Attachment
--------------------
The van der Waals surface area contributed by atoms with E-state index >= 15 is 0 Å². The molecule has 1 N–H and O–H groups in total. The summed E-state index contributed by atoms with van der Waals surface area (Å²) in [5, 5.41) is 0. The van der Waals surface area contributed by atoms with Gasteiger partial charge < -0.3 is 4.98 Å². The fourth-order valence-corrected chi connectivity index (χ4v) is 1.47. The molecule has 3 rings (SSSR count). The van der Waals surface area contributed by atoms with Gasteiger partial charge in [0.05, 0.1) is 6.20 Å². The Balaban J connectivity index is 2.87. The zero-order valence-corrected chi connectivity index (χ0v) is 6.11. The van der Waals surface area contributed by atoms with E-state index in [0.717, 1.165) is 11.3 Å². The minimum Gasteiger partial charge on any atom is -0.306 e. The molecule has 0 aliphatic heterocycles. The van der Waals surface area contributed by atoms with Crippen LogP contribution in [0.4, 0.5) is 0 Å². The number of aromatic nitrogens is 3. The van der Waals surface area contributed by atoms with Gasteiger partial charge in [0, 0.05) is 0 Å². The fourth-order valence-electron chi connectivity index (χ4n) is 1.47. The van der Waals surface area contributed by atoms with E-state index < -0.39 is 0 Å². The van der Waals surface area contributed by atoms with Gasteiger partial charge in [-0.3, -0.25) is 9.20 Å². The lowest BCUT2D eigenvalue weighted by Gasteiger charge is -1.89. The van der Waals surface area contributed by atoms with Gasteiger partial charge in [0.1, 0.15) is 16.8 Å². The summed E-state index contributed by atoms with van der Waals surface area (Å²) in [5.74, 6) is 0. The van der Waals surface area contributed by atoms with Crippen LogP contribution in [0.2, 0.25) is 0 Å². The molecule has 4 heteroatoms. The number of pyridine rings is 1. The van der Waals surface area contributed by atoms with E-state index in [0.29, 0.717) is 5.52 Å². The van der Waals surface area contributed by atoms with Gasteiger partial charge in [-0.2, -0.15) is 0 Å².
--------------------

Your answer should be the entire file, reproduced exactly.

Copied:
The van der Waals surface area contributed by atoms with E-state index >= 15 is 0 Å². The molecule has 1 N–H and O–H groups in total. The summed E-state index contributed by atoms with van der Waals surface area (Å²) in [5, 5.41) is 0. The van der Waals surface area contributed by atoms with Gasteiger partial charge < -0.3 is 4.98 Å². The fourth-order valence-corrected chi connectivity index (χ4v) is 1.47. The molecule has 3 rings (SSSR count). The van der Waals surface area contributed by atoms with Gasteiger partial charge in [0.05, 0.1) is 6.20 Å². The Balaban J connectivity index is 2.87. The zero-order valence-corrected chi connectivity index (χ0v) is 6.11. The van der Waals surface area contributed by atoms with E-state index in [0.717, 1.165) is 11.3 Å². The minimum Gasteiger partial charge on any atom is -0.306 e. The molecule has 0 aliphatic heterocycles. The van der Waals surface area contributed by atoms with Crippen LogP contribution in [0.4, 0.5) is 0 Å². The number of aromatic nitrogens is 3. The van der Waals surface area contributed by atoms with Gasteiger partial charge in [0, 0.05) is 0 Å². The fourth-order valence-electron chi connectivity index (χ4n) is 1.47. The van der Waals surface area contributed by atoms with E-state index < -0.39 is 0 Å². The van der Waals surface area contributed by atoms with Gasteiger partial charge in [-0.3, -0.25) is 9.20 Å². The lowest BCUT2D eigenvalue weighted by Gasteiger charge is -1.89. The van der Waals surface area contributed by atoms with Gasteiger partial charge in [0.1, 0.15) is 16.8 Å². The summed E-state index contributed by atoms with van der Waals surface area (Å²) in [5.74, 6) is 0. The van der Waals surface area contributed by atoms with Crippen LogP contribution in [0.2, 0.25) is 0 Å². The molecule has 4 heteroatoms. The number of pyridine rings is 1. The van der Waals surface area contributed by atoms with E-state index in [0.29, 0.717) is 5.52 Å². The van der Waals surface area contributed by atoms with Gasteiger partial charge in [-0.2, -0.15) is 0 Å².